Ten Facts about Ghana that might help you to understand the place

 

  1. After kindergarten, children in Ghana attend school for a period of six years. Those who can afford it, send their children for secondary education. Children in Ghana begin two years of kindergarten at age four. Then all children ages 6-12 attend six years of elementary education. Only if families can afford it, children go on to secondary education. Ghana’s school system is more advanced than many of its African neighbours.
  2. The country produced 90 metric tons of gold in 2016, which makes it the 11th biggest producer of gold in the world.
  3. The capital city “Accra” translates to “ants.” It was named as such because of the anthills that once surrounded the city.
  4. Ghana was the first country in sub-Saharan Africa to gain independence post colonialism. It gained its independence on March 6, 1957. Several major civilizations flourished in the general region of what is now Ghana. The ancient empire of Ghana (located 500 mi northwest of the contemporary state) reigned until the 13th century. The Akan peoples established the next major civilization, beginning in the 13th century, and then the Ashanti empire flourished in the 18th and 19th centuries.
  5. Lake Bosumtwi is considered a sacred place by most Ghanaians. The lake doesn’t have any outlets or inlets, it’s only fed by rain.
  6. Traditionally, Ghana was divided into three different castes namely, royals, commoners and slaves. Even today, the traditional class stratifications are still recognized although slavery is not prominent.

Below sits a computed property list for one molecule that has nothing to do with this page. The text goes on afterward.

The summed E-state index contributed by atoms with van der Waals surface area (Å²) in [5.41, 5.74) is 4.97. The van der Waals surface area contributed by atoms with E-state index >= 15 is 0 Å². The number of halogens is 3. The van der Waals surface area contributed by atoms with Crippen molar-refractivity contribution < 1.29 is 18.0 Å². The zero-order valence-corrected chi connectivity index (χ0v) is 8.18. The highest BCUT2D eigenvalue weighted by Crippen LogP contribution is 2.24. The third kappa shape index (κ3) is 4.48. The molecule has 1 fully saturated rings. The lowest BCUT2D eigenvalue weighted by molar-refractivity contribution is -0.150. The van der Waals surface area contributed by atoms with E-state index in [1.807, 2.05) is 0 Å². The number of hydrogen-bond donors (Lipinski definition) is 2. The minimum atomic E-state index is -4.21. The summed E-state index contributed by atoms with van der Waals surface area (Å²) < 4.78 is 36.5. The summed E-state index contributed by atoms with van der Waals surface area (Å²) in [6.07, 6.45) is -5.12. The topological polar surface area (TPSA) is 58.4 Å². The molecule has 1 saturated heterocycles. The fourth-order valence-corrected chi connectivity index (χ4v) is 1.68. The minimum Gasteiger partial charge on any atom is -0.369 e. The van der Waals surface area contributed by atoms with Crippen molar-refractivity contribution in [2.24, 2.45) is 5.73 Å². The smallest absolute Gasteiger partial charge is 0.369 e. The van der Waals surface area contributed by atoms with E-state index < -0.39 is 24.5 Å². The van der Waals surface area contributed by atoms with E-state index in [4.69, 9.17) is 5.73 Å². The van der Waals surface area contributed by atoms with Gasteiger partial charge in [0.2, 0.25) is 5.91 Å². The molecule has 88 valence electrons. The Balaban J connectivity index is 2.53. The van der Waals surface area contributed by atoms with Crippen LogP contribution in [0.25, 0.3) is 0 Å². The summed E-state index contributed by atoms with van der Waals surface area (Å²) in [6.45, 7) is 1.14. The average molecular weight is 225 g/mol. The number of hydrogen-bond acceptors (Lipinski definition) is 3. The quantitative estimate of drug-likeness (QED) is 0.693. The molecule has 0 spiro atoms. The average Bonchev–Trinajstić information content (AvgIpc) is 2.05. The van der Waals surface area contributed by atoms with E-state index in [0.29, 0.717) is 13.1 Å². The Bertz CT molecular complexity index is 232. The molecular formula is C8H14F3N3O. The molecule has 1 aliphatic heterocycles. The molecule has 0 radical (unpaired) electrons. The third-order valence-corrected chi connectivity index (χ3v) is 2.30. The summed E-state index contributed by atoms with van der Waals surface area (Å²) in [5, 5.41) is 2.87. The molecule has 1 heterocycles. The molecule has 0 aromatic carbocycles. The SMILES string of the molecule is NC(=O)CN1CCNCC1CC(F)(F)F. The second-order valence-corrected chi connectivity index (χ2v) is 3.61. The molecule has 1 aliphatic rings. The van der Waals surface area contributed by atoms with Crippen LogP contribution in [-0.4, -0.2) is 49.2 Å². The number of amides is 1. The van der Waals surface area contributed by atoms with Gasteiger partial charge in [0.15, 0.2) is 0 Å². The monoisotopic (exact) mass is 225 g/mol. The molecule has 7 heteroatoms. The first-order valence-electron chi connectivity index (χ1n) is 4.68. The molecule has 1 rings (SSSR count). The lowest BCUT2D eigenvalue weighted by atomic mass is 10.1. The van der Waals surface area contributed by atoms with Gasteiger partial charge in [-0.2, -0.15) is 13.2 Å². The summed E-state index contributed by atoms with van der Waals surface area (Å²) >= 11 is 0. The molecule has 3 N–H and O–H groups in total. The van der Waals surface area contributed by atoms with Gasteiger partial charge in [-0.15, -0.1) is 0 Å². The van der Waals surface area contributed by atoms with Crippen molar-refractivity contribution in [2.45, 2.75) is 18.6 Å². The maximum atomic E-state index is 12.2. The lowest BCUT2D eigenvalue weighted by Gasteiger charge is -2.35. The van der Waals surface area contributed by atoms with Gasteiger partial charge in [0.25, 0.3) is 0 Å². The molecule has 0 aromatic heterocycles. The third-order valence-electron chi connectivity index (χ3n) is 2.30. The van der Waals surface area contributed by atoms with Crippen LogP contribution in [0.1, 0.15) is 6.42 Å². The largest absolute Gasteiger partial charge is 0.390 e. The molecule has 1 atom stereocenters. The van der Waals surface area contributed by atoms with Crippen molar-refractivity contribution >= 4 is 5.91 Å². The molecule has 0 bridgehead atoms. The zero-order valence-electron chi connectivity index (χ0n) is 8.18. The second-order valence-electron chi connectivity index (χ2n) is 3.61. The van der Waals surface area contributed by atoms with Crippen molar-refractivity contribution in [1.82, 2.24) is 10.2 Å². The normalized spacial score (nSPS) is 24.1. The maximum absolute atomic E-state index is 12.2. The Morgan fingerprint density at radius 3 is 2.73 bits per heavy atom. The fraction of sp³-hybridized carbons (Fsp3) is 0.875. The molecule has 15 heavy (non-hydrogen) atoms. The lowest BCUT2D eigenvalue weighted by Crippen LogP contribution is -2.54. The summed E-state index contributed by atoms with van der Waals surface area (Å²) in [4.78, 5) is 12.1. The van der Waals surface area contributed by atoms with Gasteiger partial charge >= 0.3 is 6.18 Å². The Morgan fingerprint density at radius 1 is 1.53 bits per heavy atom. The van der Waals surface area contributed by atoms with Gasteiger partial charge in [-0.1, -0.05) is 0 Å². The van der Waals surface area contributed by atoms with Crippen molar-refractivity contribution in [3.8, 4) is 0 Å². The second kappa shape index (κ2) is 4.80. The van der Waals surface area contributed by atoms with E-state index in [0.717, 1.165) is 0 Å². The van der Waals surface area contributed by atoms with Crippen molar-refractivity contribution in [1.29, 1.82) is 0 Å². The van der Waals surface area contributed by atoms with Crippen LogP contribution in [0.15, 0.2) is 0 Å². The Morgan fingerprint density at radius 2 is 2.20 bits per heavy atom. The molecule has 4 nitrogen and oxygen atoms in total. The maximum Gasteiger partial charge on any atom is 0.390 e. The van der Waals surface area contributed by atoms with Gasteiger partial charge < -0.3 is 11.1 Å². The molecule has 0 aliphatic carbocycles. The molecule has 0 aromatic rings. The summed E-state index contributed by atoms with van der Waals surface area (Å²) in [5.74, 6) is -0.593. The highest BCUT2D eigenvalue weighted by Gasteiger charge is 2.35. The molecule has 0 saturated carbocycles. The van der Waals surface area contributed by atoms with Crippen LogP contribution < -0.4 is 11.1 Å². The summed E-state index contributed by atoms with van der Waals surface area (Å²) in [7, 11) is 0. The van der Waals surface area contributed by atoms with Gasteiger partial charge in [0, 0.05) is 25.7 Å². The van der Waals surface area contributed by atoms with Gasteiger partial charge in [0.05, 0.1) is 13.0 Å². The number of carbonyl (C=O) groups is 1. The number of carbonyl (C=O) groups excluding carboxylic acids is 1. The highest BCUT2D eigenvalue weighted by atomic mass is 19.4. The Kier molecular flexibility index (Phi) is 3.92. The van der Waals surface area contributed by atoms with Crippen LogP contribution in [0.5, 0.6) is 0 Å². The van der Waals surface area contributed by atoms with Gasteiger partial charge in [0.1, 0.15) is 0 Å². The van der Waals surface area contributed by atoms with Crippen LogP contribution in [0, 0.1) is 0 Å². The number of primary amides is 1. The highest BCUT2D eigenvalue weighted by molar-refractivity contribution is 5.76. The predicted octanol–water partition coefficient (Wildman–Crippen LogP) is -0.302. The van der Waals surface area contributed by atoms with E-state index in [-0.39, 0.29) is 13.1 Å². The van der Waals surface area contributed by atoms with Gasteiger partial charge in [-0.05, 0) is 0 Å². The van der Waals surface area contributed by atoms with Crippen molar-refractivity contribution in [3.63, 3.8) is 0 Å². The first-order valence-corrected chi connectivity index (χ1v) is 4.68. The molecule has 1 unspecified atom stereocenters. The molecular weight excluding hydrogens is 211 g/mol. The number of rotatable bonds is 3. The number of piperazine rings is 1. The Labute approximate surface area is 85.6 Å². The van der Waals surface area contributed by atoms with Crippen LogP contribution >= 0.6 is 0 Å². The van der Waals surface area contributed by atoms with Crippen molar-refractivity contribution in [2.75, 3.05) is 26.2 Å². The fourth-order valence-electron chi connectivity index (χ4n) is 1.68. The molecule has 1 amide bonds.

7. Polygamy is legal and people don’t have a problem with polygamous families as long as the head of the family can provide for everyone. However, marrying more than one wife is often reserved for the wealthiest people in Ghana.
  8. Traditional practices on widow inheritance are still prominently practice in that a widow is expected to be married to the living brother of the late husband.
  9. The country was named after the medieval empire of West Africa which initially was Wagadugu.
  10. Before 1957, Ghana was commonly known as the Gold Coast, due to the massive amounts of gold along the Ankobra and Volta rivers. A West African country bordering on the Gulf of Guinea, Ghana is bounded by Côte d’Ivoire to the west, Burkina Faso to the north, Togo to the east, and the Atlantic Ocean to the south. It compares in size to Oregon, and its largest river is the Volta.
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